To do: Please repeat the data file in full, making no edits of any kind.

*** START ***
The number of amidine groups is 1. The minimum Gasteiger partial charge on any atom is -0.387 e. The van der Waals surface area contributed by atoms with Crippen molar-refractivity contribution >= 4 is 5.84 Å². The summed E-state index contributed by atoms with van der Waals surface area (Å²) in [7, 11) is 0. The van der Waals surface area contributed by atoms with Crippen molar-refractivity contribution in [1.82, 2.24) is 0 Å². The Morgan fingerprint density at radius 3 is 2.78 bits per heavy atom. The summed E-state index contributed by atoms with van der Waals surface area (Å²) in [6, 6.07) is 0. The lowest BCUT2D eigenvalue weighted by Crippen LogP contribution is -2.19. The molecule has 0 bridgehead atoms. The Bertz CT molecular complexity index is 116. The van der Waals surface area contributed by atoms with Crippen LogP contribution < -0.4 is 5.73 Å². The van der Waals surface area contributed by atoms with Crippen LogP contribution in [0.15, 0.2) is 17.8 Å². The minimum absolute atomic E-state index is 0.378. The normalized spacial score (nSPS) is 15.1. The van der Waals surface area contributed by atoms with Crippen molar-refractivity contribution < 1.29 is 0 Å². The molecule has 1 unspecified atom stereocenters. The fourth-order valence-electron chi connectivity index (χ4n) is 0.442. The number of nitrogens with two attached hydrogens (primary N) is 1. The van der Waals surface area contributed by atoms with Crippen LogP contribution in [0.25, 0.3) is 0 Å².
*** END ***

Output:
The number of amidine groups is 1. The minimum Gasteiger partial charge on any atom is -0.387 e. The van der Waals surface area contributed by atoms with Crippen molar-refractivity contribution >= 4 is 5.84 Å². The summed E-state index contributed by atoms with van der Waals surface area (Å²) in [7, 11) is 0. The van der Waals surface area contributed by atoms with Crippen molar-refractivity contribution in [1.82, 2.24) is 0 Å². The Morgan fingerprint density at radius 3 is 2.78 bits per heavy atom. The summed E-state index contributed by atoms with van der Waals surface area (Å²) in [6, 6.07) is 0. The lowest BCUT2D eigenvalue weighted by Crippen LogP contribution is -2.19. The molecule has 0 bridgehead atoms. The Bertz CT molecular complexity index is 116. The van der Waals surface area contributed by atoms with Crippen LogP contribution < -0.4 is 5.73 Å². The van der Waals surface area contributed by atoms with Crippen LogP contribution in [0.15, 0.2) is 17.8 Å². The minimum absolute atomic E-state index is 0.378. The normalized spacial score (nSPS) is 15.1. The van der Waals surface area contributed by atoms with Crippen molar-refractivity contribution < 1.29 is 0 Å². The molecule has 1 unspecified atom stereocenters. The fourth-order valence-electron chi connectivity index (χ4n) is 0.442. The number of nitrogens with two attached hydrogens (primary N) is 1. The van der Waals surface area contributed by atoms with Crippen LogP contribution in [0.25, 0.3) is 0 Å².